I am a lawyer in Florida who sues companies that make hip implants and defective drugs and I believe that Federal Preemption is a primary reason we are witnessing the decline and near extinction of jury trials in Florida. Federal Preemption is the legal concept that the laws of the United States that emanate from any Federal branch of the government–such as Congress, the United States Supreme Court, the President, or any of the Federal administrative agencies–have legal superiority over any state, county, or city law. That is, Federal laws supersede local laws and must be followed even when there is a conflict.
The procedure for approving and regulating the sale of drugs and medical devices–like artificial hips, vaginal mesh, or Mirena IUDs–falls under the Federal jurisdiction of the Food and Drug Administration. Pursuant to the concept of preemption, the FDA’s rulings preempt any state or city’s efforts to establish laws that would be contrary to the FDA’s. For instance, if the City of Miami wanted to mandate that makers of a particular drug, like Pradaxa, include a Spanish warning label, the City would not have the jurisdiction to make such a demand. To learn more about how the FDA approves drugs read my recent blog for the Huffington Post: “The FDA’s Dangerous Death Race.”
The laws that apply to generic drugs recently shifted in favor of the manufacturers at the expense of injured consumers in 2011 when the United States Supreme Court ruled in the case of Pilva, Inc. v. Gladys Mensing that generic drug makers could not be sued for inadequately warning consumers about dangerous side effects. In the Mensing case, the Court’s rationale was based on the assumption that the warning labels on generic drugs were somehow engraved in stone and could not be altered. As a result of the Mensing opinion, dozens of severely injured people with pending cases and claims against generic drug makers had their cases dismissed from courthouses across the country.
PENDING IN FRONT OF THE U.S. SUPREME COURT
Today, both the makers or dangerous pharmaceuticals and the lawyers who sue them on behalf of those who are harmed by such drugs are closely watching and nervously waiting for the United States Supreme Court to release its opinion in the case of Karen Bartlett of New Hampshire, who is suing the Mutual Pharmaceutical Company. Her claim is different because she is not suing Mutual over its warning labels but rather over the alleged defectiveness of the drug itself. Ms. Bartlett suffered a severe adverse reaction after taking an anti-inflammatory medication called Sulindac. The drug was prescribed to treat her shoulder pain, but instead she ended up admitted into a burn unit and in a medically induced coma for several months after shedding more than half the skin across her entire body.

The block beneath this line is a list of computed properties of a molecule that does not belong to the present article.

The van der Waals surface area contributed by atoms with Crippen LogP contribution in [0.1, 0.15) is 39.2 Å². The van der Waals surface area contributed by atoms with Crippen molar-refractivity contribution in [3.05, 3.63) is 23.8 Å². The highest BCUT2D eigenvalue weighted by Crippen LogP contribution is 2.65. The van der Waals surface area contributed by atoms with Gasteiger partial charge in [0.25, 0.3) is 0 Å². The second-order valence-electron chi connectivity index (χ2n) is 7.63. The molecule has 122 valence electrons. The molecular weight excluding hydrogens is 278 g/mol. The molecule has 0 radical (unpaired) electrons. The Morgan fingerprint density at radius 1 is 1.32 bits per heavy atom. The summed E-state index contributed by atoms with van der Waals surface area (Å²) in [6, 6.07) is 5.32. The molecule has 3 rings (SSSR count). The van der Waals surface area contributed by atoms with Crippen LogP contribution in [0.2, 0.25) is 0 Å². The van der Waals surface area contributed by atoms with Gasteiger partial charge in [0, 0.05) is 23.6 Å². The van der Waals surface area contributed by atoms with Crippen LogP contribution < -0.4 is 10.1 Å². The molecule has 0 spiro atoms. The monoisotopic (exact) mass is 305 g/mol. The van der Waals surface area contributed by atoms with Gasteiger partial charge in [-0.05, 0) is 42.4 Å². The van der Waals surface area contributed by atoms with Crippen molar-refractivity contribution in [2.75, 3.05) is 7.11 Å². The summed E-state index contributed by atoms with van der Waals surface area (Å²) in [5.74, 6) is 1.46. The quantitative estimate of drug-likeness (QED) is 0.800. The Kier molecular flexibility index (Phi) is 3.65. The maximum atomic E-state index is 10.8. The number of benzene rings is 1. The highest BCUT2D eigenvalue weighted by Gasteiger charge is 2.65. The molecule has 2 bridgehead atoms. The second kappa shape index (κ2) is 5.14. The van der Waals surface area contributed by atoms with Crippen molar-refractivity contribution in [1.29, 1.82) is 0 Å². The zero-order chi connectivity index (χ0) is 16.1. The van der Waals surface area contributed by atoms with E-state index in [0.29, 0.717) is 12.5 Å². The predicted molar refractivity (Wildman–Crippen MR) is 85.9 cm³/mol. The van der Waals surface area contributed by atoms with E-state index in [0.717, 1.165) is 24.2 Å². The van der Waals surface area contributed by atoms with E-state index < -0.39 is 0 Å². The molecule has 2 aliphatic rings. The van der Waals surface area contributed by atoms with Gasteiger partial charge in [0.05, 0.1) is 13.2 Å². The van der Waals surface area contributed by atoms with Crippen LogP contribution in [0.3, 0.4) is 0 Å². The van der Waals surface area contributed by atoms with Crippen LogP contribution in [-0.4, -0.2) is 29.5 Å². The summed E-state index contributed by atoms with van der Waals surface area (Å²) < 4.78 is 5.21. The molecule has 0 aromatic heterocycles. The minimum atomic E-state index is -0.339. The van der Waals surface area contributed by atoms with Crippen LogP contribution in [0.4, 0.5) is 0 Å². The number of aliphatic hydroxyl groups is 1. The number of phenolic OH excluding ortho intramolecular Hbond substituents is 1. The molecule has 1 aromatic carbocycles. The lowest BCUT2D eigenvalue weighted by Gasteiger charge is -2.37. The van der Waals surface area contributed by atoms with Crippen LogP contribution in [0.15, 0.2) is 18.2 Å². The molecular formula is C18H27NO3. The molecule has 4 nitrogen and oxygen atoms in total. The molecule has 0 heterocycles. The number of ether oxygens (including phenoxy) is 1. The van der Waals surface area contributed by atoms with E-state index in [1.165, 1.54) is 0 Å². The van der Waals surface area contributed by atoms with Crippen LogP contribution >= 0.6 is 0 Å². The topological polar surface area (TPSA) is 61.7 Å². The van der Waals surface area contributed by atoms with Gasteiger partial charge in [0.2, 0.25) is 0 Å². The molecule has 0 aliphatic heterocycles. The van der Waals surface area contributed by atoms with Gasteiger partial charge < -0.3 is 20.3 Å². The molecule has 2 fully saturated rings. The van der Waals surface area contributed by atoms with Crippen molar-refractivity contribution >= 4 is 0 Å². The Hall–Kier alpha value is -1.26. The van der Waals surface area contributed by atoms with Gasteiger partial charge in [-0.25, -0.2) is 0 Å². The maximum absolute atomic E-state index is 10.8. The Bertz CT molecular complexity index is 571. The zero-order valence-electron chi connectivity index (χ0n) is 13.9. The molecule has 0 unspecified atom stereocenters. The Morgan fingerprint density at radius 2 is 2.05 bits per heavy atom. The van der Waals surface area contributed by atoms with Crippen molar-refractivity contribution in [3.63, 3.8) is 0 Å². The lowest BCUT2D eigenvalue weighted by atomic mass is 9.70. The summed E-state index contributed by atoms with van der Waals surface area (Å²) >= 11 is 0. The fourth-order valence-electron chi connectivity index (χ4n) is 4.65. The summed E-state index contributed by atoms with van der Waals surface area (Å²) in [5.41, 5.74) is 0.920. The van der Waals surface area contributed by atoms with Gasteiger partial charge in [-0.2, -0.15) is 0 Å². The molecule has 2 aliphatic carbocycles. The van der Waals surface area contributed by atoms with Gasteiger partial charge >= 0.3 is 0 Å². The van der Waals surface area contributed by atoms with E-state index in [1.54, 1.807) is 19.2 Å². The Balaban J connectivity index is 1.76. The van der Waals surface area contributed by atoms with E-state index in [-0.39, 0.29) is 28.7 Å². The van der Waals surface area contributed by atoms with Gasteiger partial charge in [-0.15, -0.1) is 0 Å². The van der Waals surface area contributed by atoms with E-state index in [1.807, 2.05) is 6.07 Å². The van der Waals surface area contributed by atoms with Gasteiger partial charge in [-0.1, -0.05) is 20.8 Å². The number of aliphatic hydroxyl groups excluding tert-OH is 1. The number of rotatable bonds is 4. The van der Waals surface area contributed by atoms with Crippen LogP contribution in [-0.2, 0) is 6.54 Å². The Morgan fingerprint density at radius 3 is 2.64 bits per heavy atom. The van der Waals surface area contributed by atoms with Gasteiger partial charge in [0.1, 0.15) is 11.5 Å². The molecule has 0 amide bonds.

She successfully sued the manufacturer, and a jury returned a verdict in her favor for $21 million dollars. The verdict was appealed to the 1st Circuit Court of Appeal, which affirmed and upheld the verdict. The manufacturer than appealed to the United States Supreme Court, which heard oral arguments on March 19, 2013. As of today, they have yet to rule.
The primary issue is whether or not the appellate court’s ruling in favor or Ms. Bartlett conflicts with Federal Preemption and the Supreme Court’s opinion in Mensing. Ms. Bartlett has argued that the cases are distinctly different in that Mensing’s opinion was limited to suits against generic drug makers for not properly warning consumers of known dangers and risks associated with taking their drug while her case claims that the drug itself has a defective design. Listen to the Supreme Court’s oral argument and hear Justice Sotomayor’s brilliant questioning of the drug maker’s lawyer.
The Supreme Court’s ruling will have an enormous effect on the claims of many people who have been injured and on the families of those killed by the use of a dangerous and defective generic drug. Should the court rule in favor of the drug maker, it will effectively slam the courthouse doors in the faces of those who seek justice through a trial by jury, thus entirely closing access to compensation and accountability in our country.